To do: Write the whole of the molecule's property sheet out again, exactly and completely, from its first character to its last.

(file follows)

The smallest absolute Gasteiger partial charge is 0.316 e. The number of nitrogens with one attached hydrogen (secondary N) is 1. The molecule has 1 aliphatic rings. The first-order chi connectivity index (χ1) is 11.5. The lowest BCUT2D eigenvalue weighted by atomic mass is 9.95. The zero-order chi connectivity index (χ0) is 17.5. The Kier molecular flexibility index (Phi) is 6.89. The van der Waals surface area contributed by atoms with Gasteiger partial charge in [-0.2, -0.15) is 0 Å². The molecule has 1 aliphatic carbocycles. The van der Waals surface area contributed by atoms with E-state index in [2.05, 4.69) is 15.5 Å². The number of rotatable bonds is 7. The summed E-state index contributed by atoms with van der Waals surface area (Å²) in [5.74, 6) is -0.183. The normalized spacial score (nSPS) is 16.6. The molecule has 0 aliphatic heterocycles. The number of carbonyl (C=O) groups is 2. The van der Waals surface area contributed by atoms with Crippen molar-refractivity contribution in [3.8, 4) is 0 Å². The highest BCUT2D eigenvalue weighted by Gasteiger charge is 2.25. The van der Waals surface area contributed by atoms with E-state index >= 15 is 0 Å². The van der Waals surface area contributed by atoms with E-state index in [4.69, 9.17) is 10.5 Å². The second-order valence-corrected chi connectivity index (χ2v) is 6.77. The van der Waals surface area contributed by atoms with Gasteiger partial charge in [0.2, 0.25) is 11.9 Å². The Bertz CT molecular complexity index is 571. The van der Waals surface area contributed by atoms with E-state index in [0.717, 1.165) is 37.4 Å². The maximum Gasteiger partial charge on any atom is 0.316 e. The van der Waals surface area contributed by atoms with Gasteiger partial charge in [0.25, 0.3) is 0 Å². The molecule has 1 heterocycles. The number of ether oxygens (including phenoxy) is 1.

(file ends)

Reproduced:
The smallest absolute Gasteiger partial charge is 0.316 e. The number of nitrogens with one attached hydrogen (secondary N) is 1. The molecule has 1 aliphatic rings. The first-order chi connectivity index (χ1) is 11.5. The lowest BCUT2D eigenvalue weighted by atomic mass is 9.95. The zero-order chi connectivity index (χ0) is 17.5. The Kier molecular flexibility index (Phi) is 6.89. The van der Waals surface area contributed by atoms with Gasteiger partial charge in [-0.2, -0.15) is 0 Å². The molecule has 1 aliphatic carbocycles. The van der Waals surface area contributed by atoms with E-state index in [2.05, 4.69) is 15.5 Å². The number of rotatable bonds is 7. The summed E-state index contributed by atoms with van der Waals surface area (Å²) in [5.74, 6) is -0.183. The normalized spacial score (nSPS) is 16.6. The molecule has 0 aliphatic heterocycles. The number of carbonyl (C=O) groups is 2. The van der Waals surface area contributed by atoms with Crippen molar-refractivity contribution in [3.8, 4) is 0 Å². The highest BCUT2D eigenvalue weighted by Gasteiger charge is 2.25. The van der Waals surface area contributed by atoms with E-state index >= 15 is 0 Å². The van der Waals surface area contributed by atoms with E-state index in [4.69, 9.17) is 10.5 Å². The second-order valence-corrected chi connectivity index (χ2v) is 6.77. The van der Waals surface area contributed by atoms with Gasteiger partial charge in [0.2, 0.25) is 11.9 Å². The Bertz CT molecular complexity index is 571. The van der Waals surface area contributed by atoms with E-state index in [0.717, 1.165) is 37.4 Å². The maximum Gasteiger partial charge on any atom is 0.316 e. The van der Waals surface area contributed by atoms with Gasteiger partial charge in [0.25, 0.3) is 0 Å². The molecule has 1 heterocycles. The number of ether oxygens (including phenoxy) is 1.